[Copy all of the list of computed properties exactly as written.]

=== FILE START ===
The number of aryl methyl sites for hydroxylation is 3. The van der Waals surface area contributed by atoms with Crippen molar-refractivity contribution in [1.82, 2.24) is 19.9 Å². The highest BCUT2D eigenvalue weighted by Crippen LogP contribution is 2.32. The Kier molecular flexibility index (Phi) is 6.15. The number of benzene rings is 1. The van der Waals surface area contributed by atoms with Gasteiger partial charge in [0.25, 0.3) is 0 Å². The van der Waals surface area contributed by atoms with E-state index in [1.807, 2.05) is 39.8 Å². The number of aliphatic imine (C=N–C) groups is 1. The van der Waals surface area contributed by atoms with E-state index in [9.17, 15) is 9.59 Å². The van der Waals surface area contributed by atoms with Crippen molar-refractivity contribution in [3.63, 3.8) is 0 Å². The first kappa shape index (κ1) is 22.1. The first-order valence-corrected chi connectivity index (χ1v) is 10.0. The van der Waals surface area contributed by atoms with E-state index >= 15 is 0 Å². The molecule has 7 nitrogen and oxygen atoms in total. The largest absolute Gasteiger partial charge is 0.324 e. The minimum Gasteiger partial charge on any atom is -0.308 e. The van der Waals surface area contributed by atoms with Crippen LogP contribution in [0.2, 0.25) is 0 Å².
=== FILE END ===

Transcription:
The number of aryl methyl sites for hydroxylation is 3. The van der Waals surface area contributed by atoms with Crippen molar-refractivity contribution in [1.82, 2.24) is 19.9 Å². The highest BCUT2D eigenvalue weighted by Crippen LogP contribution is 2.32. The Kier molecular flexibility index (Phi) is 6.15. The number of benzene rings is 1. The van der Waals surface area contributed by atoms with Gasteiger partial charge in [0.25, 0.3) is 0 Å². The van der Waals surface area contributed by atoms with E-state index in [1.807, 2.05) is 39.8 Å². The number of aliphatic imine (C=N–C) groups is 1. The van der Waals surface area contributed by atoms with E-state index in [9.17, 15) is 9.59 Å². The van der Waals surface area contributed by atoms with Crippen molar-refractivity contribution in [3.63, 3.8) is 0 Å². The first kappa shape index (κ1) is 22.1. The first-order valence-corrected chi connectivity index (χ1v) is 10.0. The van der Waals surface area contributed by atoms with E-state index >= 15 is 0 Å². The molecule has 7 nitrogen and oxygen atoms in total. The largest absolute Gasteiger partial charge is 0.324 e. The minimum Gasteiger partial charge on any atom is -0.308 e. The van der Waals surface area contributed by atoms with Crippen LogP contribution in [0.2, 0.25) is 0 Å².